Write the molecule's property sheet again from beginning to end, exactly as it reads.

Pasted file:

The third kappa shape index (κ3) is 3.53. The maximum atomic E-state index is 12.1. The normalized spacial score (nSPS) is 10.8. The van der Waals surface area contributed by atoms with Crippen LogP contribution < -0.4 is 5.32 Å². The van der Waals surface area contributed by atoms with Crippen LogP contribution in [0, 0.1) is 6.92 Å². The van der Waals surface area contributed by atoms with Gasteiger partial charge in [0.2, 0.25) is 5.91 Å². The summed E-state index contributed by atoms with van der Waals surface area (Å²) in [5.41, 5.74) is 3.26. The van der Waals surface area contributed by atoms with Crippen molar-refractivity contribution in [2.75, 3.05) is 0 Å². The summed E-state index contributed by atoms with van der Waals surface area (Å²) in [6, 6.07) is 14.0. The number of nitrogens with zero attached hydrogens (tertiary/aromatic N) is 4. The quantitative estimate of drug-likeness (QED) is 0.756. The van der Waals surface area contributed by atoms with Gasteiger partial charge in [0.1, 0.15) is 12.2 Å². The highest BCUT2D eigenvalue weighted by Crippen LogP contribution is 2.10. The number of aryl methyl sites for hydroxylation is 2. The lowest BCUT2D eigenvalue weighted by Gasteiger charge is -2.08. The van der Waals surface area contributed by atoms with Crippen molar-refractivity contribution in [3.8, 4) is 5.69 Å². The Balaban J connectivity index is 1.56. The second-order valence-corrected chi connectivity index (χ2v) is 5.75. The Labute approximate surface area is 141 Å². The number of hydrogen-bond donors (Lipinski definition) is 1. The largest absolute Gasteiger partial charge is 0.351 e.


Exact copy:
The third kappa shape index (κ3) is 3.53. The maximum atomic E-state index is 12.1. The normalized spacial score (nSPS) is 10.8. The van der Waals surface area contributed by atoms with Crippen LogP contribution < -0.4 is 5.32 Å². The van der Waals surface area contributed by atoms with Crippen LogP contribution in [0, 0.1) is 6.92 Å². The van der Waals surface area contributed by atoms with Gasteiger partial charge in [0.2, 0.25) is 5.91 Å². The summed E-state index contributed by atoms with van der Waals surface area (Å²) in [5.41, 5.74) is 3.26. The van der Waals surface area contributed by atoms with Crippen molar-refractivity contribution in [2.75, 3.05) is 0 Å². The summed E-state index contributed by atoms with van der Waals surface area (Å²) in [6, 6.07) is 14.0. The number of nitrogens with zero attached hydrogens (tertiary/aromatic N) is 4. The quantitative estimate of drug-likeness (QED) is 0.756. The van der Waals surface area contributed by atoms with Gasteiger partial charge in [0.1, 0.15) is 12.2 Å². The highest BCUT2D eigenvalue weighted by Crippen LogP contribution is 2.10. The number of aryl methyl sites for hydroxylation is 2. The lowest BCUT2D eigenvalue weighted by Gasteiger charge is -2.08. The van der Waals surface area contributed by atoms with Crippen molar-refractivity contribution in [3.8, 4) is 5.69 Å². The Balaban J connectivity index is 1.56. The second-order valence-corrected chi connectivity index (χ2v) is 5.75. The Labute approximate surface area is 141 Å². The number of hydrogen-bond donors (Lipinski definition) is 1. The largest absolute Gasteiger partial charge is 0.351 e.